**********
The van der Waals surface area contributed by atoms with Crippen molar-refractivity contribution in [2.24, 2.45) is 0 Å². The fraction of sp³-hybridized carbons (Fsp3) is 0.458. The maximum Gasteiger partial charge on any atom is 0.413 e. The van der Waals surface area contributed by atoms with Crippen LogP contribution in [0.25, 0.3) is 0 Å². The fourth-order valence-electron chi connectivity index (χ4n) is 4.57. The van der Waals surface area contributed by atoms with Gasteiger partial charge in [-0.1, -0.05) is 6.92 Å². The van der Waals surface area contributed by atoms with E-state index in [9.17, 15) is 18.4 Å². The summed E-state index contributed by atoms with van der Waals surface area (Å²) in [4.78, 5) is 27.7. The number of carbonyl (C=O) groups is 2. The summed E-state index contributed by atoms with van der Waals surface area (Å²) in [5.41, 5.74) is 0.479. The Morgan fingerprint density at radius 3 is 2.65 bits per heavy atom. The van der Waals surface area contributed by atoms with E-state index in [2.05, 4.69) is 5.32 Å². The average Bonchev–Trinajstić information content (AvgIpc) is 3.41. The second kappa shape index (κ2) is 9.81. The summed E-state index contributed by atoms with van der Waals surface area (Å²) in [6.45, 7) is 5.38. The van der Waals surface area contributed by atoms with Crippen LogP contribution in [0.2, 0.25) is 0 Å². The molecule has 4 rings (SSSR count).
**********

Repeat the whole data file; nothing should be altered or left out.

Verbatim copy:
The van der Waals surface area contributed by atoms with Crippen molar-refractivity contribution in [2.24, 2.45) is 0 Å². The fraction of sp³-hybridized carbons (Fsp3) is 0.458. The maximum Gasteiger partial charge on any atom is 0.413 e. The van der Waals surface area contributed by atoms with Crippen LogP contribution in [0.25, 0.3) is 0 Å². The fourth-order valence-electron chi connectivity index (χ4n) is 4.57. The van der Waals surface area contributed by atoms with Gasteiger partial charge in [-0.1, -0.05) is 6.92 Å². The van der Waals surface area contributed by atoms with E-state index in [9.17, 15) is 18.4 Å². The summed E-state index contributed by atoms with van der Waals surface area (Å²) in [4.78, 5) is 27.7. The number of carbonyl (C=O) groups is 2. The summed E-state index contributed by atoms with van der Waals surface area (Å²) in [5.41, 5.74) is 0.479. The Morgan fingerprint density at radius 3 is 2.65 bits per heavy atom. The van der Waals surface area contributed by atoms with E-state index in [2.05, 4.69) is 5.32 Å². The average Bonchev–Trinajstić information content (AvgIpc) is 3.41. The second kappa shape index (κ2) is 9.81. The summed E-state index contributed by atoms with van der Waals surface area (Å²) in [6.45, 7) is 5.38. The van der Waals surface area contributed by atoms with Crippen LogP contribution in [0.2, 0.25) is 0 Å². The molecule has 4 rings (SSSR count).